We examined inherited sterility effects on the F1 and F2 generations of the cactus moth, Cactoblastis cactorum (Berg) after gamma sterilization. Our objectives were to identify the dose of gamma radiation that would fully sterilize F1-generation moths and result in no viable offspring when F1 males were inbred- or out-crossed to fertile females, and that would allow maximum production of F1 sterile C. cactorum adults by irradiated males. Newly emerged adults of C. cactorum were exposed to increasing doses of gamma radiation and inbred or out-crossed to fertile counterparts. Inherited effects resulting from irradiation of males and females were expressed in the F1 generation as reduced egg hatch, increased developmental time for the F1 egg, and increased F1 larval to adult mortality. These effects were most pronounced when parental adults were irradiated at 200 Gy. Survival of F1-generation offspring originating from irradiated male × fertile female crosses was greatest at 200 Gy. In addition, inbred- and out-crosses of surviving F1 adults, with 1 parent irradiated at 200 Gy, resulted in no F2 adults. Maximum production of sterile F1 adults at 200 Gy suggests this dose is the most appropriate dose for implementing the sterile insect technique (SIT)-F1 sterility for control of C. cactorum in North America and for testing host suitability and potential geographical range in the field.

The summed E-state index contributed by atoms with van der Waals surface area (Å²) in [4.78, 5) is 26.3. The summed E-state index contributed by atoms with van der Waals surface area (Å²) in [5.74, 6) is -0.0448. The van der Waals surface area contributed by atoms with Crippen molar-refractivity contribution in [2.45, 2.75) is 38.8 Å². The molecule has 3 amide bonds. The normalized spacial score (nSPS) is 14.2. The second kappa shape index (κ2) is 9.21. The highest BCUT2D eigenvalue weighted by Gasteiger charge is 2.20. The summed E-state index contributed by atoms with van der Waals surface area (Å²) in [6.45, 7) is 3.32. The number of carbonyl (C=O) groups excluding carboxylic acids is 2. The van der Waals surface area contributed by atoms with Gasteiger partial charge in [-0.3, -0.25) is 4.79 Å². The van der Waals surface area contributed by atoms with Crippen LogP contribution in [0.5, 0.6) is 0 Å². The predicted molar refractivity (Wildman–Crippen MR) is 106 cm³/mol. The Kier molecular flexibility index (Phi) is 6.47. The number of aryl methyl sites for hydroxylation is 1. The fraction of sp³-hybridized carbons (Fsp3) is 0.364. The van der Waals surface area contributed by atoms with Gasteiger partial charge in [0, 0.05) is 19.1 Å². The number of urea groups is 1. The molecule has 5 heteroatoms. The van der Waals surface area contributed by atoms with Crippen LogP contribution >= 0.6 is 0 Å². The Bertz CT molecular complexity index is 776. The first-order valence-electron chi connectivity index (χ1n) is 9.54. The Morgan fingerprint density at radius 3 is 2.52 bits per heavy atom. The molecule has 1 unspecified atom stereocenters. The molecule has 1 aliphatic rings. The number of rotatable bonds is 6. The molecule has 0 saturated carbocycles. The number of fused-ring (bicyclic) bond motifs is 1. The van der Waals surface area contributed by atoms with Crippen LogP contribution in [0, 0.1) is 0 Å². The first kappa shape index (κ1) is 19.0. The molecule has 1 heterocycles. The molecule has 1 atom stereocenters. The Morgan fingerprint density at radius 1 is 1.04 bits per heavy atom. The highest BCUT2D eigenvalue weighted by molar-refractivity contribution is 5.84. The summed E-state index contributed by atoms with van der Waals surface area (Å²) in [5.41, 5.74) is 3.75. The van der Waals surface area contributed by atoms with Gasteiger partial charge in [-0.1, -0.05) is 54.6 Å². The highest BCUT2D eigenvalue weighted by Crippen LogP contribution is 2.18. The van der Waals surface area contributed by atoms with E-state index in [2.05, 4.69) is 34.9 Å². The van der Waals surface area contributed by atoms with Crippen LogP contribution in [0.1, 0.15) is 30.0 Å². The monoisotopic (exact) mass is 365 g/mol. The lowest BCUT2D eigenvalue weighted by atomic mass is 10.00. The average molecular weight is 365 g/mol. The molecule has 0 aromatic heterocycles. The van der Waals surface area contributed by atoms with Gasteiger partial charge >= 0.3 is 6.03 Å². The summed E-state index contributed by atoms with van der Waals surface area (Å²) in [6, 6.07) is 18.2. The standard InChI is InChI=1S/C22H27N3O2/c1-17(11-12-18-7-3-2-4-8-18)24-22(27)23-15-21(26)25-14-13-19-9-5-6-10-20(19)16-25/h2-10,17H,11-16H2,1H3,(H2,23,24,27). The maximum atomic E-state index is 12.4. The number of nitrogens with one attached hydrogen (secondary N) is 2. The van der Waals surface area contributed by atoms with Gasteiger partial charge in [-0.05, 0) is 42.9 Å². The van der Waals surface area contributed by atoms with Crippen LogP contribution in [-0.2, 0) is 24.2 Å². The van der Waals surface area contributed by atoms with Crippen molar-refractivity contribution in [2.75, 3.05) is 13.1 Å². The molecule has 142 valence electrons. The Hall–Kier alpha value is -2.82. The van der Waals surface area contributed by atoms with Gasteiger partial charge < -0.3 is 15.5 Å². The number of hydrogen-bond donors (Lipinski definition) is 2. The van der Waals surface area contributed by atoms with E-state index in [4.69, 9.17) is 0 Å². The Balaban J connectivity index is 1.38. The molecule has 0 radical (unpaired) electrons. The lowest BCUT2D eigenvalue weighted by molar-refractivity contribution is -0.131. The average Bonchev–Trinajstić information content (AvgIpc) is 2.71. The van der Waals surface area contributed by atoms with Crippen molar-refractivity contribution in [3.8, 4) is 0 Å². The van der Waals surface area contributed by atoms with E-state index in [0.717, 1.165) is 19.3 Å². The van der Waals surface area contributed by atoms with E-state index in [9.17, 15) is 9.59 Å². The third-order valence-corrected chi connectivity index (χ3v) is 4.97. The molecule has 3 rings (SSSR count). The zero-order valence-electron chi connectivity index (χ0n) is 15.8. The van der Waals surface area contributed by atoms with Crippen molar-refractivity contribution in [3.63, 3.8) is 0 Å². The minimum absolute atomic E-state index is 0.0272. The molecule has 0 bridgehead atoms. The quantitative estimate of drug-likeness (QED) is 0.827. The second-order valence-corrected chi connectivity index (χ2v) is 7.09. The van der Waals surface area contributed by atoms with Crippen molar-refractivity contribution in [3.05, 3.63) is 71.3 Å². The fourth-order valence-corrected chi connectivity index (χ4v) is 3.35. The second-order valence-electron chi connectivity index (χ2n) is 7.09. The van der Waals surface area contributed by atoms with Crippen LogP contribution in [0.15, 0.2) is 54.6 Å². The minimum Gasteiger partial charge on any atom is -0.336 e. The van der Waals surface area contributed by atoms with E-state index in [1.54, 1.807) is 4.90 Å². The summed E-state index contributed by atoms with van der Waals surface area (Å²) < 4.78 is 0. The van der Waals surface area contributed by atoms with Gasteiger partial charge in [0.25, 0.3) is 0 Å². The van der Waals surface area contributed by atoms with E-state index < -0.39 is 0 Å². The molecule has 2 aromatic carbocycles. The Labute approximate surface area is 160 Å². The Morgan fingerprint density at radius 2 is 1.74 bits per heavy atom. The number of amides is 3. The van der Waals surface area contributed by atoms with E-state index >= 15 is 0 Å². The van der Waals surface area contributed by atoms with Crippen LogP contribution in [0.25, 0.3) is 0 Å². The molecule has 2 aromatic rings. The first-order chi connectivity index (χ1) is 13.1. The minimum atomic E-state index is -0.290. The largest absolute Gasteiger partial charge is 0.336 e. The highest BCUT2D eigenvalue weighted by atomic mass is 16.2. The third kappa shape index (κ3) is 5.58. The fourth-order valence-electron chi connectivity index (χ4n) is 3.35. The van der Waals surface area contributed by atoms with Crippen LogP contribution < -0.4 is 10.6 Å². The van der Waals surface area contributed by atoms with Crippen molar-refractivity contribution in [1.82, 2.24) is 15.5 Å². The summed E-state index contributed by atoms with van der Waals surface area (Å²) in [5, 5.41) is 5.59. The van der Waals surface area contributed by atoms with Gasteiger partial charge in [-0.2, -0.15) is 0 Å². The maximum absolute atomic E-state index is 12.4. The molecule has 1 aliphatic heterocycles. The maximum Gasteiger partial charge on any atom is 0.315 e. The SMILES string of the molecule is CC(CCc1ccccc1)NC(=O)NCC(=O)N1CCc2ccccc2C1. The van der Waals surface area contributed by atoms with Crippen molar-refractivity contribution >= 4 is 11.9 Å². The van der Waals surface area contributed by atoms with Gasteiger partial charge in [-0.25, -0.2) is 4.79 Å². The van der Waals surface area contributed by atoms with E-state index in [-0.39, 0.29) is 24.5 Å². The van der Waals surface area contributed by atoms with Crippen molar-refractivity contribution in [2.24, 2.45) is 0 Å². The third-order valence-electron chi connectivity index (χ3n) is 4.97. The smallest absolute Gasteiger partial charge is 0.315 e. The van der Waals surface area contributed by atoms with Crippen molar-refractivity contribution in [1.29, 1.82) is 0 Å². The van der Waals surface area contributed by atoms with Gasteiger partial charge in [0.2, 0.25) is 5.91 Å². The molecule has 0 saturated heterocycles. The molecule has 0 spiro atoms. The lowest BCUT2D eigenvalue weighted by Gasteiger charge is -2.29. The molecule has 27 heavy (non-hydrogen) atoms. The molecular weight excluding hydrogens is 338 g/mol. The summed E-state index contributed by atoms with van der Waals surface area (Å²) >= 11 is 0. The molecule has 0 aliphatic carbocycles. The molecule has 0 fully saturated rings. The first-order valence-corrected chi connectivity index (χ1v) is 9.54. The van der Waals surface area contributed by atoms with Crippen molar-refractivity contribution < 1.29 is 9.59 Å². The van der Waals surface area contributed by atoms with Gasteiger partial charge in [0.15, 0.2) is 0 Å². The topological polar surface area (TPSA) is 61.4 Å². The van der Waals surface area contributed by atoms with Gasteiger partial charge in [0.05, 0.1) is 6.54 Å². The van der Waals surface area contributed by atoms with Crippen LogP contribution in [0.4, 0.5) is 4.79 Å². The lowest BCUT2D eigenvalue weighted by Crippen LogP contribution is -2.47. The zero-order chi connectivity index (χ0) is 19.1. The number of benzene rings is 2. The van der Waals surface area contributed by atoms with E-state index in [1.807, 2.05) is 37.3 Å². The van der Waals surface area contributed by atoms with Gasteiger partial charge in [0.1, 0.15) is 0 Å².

Successful control of invasive Opuntia cacti in Australia and South Africa through importation and release of the cactus moth, Cactoblastis cactorum (Berg) (Lepidoptera: Pyralidae), is one of the most cited success stories in biological control of weeds (Dodd 1940; Petty 1948; Moran & Zimmerman 1984). In Australia, this effort resulted in the recovery of 90% of 24 million hectares of infested agricultural lands (Dodd 1940). As a consequence of this success, C. cactorum was released in other geographical areas for the control of unwanted cacti including in the Caribbean, Nevis Island, in 1957 (Simmonds & Bennett 1966). Many factors have been implicated in the accidental arrival of the cactus moth into Florida including unaided dispersal to other islands in the Caribbean (Zimmerman et al. 2001), Opuntia cactus commerce (Pemberton 1995), human-aided dispersal (Stiling & Moon 2001), and weather events (Stiling 2002).